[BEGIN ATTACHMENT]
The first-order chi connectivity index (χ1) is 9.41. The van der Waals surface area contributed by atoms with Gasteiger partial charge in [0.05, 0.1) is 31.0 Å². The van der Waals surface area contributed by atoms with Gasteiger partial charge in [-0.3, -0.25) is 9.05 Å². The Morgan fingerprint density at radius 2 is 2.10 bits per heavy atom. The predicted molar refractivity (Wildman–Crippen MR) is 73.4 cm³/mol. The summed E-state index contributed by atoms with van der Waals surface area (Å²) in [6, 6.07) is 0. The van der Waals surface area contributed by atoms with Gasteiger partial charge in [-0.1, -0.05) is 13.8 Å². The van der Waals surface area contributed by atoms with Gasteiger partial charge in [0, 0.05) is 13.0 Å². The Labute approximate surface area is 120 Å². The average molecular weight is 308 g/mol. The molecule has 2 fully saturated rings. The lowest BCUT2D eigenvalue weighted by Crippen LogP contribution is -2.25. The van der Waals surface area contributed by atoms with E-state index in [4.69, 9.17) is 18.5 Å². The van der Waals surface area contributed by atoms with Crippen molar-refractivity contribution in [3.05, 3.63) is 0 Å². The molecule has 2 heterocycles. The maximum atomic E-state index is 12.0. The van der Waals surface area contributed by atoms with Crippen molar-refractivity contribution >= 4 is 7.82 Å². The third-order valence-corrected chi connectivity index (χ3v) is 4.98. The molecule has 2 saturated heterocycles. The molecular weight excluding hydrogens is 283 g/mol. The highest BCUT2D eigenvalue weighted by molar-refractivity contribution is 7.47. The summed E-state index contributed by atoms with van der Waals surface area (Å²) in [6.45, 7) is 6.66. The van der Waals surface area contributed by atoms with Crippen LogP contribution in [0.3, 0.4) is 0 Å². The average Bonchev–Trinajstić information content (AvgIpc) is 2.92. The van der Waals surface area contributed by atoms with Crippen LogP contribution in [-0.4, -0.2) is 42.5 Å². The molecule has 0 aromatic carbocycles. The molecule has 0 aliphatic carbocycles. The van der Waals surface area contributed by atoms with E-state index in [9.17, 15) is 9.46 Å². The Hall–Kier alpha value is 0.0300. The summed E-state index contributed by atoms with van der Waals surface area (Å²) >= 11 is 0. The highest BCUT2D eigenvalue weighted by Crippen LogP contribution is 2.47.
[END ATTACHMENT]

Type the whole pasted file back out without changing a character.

The first-order chi connectivity index (χ1) is 9.41. The van der Waals surface area contributed by atoms with Gasteiger partial charge in [0.05, 0.1) is 31.0 Å². The van der Waals surface area contributed by atoms with Gasteiger partial charge in [-0.3, -0.25) is 9.05 Å². The Morgan fingerprint density at radius 2 is 2.10 bits per heavy atom. The predicted molar refractivity (Wildman–Crippen MR) is 73.4 cm³/mol. The summed E-state index contributed by atoms with van der Waals surface area (Å²) in [6, 6.07) is 0. The van der Waals surface area contributed by atoms with Gasteiger partial charge in [-0.1, -0.05) is 13.8 Å². The van der Waals surface area contributed by atoms with Gasteiger partial charge in [0, 0.05) is 13.0 Å². The Labute approximate surface area is 120 Å². The average molecular weight is 308 g/mol. The molecule has 2 fully saturated rings. The lowest BCUT2D eigenvalue weighted by Crippen LogP contribution is -2.25. The van der Waals surface area contributed by atoms with E-state index in [4.69, 9.17) is 18.5 Å². The van der Waals surface area contributed by atoms with Crippen molar-refractivity contribution in [3.05, 3.63) is 0 Å². The molecule has 2 heterocycles. The maximum atomic E-state index is 12.0. The van der Waals surface area contributed by atoms with Crippen molar-refractivity contribution >= 4 is 7.82 Å². The third-order valence-corrected chi connectivity index (χ3v) is 4.98. The molecule has 2 saturated heterocycles. The molecular weight excluding hydrogens is 283 g/mol. The highest BCUT2D eigenvalue weighted by molar-refractivity contribution is 7.47. The summed E-state index contributed by atoms with van der Waals surface area (Å²) in [6.45, 7) is 6.66. The van der Waals surface area contributed by atoms with Crippen LogP contribution in [0.3, 0.4) is 0 Å². The average Bonchev–Trinajstić information content (AvgIpc) is 2.92. The van der Waals surface area contributed by atoms with Crippen LogP contribution in [-0.4, -0.2) is 42.5 Å². The molecule has 0 aromatic carbocycles. The molecule has 0 aliphatic carbocycles. The van der Waals surface area contributed by atoms with E-state index in [9.17, 15) is 9.46 Å². The Hall–Kier alpha value is 0.0300. The summed E-state index contributed by atoms with van der Waals surface area (Å²) >= 11 is 0. The highest BCUT2D eigenvalue weighted by Crippen LogP contribution is 2.47.